It is the current bane of many small and midsize businesses to determine whether to in- or out-source their cyber security measures. With all the news in 2014 regarding retail and financial hacking, (unofficially dubbed “the year of the hack”), businesses are reaching deeper into their pockets to ensure that they are protected. Cyber Security can now be reasonably described as a critical business function given the fact that the business risk of a breach is high and that no other threat (financial, competitive, regulatory) can exact so much punishment from a company relative to the ease of creating a breach.
The decision to in- or out-source Cyber Security is not just a financial one, but a business decision designed to best protect corporate data and should be supported by an analysis just like all major business decisions. The analysis should be supported not only by internal counsel (CTO/CIO, IT Director/Manager, Security) but also through outside cyber security experts that can bring an experienced, objective perspective to the decision making process. The analysis should focus on the following key factors:
- Corporate “Crown Jewels”: Identify the actual data that you should or are required to protect. What is the data on your system that, if divulged, would cause the business financial or regulatory pain? Do you store employee healthcare data? Sensitive email subjects, Intellectual Property? Classified or sensitive contracts with the government? All these data sets and more should be identified and their risk to the company analyzed as well as the cost to properly protect them.
- Current state of Cyber Security: Request a cyber-security gap analysis (also known as a risk assessment to demonstrate the technological gaps that should be addressed to improve cyber security. Also, get an assessment of your corporate IT architecture, called a Vulnerability Scan, by an outside vendor, such as a trusted cyber security firm and / or a Managed Security Services Provider (MSSP). Do not allow your internal IT shop to conduct internal or external assessments as if they identify gaps or vulnerabilities they may not be fully disclosed to management, or be qualified to completely identify those gaps. Ask for an original copy of report from the vendor. Or for a more thorough evaluation of gaps in current systems and threats against your networks, request a penetration test in which your vendor will ethically hack your systems to uncover all risks.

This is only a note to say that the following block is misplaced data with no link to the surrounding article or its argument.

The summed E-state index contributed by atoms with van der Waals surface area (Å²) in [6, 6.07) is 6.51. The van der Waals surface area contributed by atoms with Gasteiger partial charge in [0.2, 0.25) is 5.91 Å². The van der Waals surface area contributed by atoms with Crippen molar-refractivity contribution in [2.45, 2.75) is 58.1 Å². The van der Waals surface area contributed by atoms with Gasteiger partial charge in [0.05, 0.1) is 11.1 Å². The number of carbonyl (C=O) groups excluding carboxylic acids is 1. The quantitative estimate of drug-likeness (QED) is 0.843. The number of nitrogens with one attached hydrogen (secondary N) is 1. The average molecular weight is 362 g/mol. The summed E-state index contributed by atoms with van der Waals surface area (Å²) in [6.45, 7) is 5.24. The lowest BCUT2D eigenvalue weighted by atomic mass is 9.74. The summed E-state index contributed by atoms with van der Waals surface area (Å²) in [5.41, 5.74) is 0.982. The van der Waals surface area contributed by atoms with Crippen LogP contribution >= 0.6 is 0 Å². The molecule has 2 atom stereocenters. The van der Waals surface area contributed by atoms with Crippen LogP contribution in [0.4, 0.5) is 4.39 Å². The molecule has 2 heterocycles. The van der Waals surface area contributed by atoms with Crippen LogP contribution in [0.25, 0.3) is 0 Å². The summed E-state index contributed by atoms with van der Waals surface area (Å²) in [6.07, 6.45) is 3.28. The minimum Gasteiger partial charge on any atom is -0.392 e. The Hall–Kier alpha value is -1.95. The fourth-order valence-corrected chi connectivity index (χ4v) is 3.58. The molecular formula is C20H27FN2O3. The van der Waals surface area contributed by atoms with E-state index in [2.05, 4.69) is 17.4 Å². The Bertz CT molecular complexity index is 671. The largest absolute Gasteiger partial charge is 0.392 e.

- Estimating the Fallout of a Hack: Identify what the release of sensitive corporate data can do to the company and the cost of mitigating that damage. For example, intellectual property, trade secrets or critical process information can be apocalyptic if released while disrespectful emails could cause minor pain. Other data, such as Protected HealthCare Information (PHI) or Personally Identifiable Information (PII), can result in fines if released.
- Impact on Staff: Usually the IT staff controls cyber security for a company when its insourced (though it should be separated and that is a subject of another blog). What is the bandwidth of the IT shop – can they handle the additional load and the cost of purchasing the technology and human capital to analyze the data? Does this need to be monitored 24/7? Remember that technology needs to be licensed and updated and that retention in the cyber security world is very low.
- Risk Transfer: What is the ability of the company to transfer cyber security risk? Conduct an analysis of insurance coverage (sometimes technical errors and omissions on corporate general liability insurance will suffice). The use of a third party vendor also provides some risk transfer in case of a breach as well as having legal counsel on retainer to respond.
- Cost/Benefit Analysis: This is where the rubber meets the road. Based on the information collected, identify cyber security courses of action that provide different levels of protection as well as business risk, and have that validated by an outside vendor. Evaulate a cost estimate for that analysis and identify those factors (impact of breach, cost, ease of implementation, etc) that are reflective of the corporation’s concerns to identify the area where cost, benefit and risk are comfortable to the company.
The decision to in- or out-source cyber security is dependent on the information available to the C-Suite, the cost of implementation and finally, the level of business risk that a company is comfortable with. Although a third party vendor offers cyber security solutions at more reasonable costs, there are reasons (IP, complexity, sensitivity) that some companies choose to in-source their cyber security. If that is the case, ensure that a cyber-security professional is involved in order to make an informed selection that is beneficial to the company and takes a long term approach to cyber security.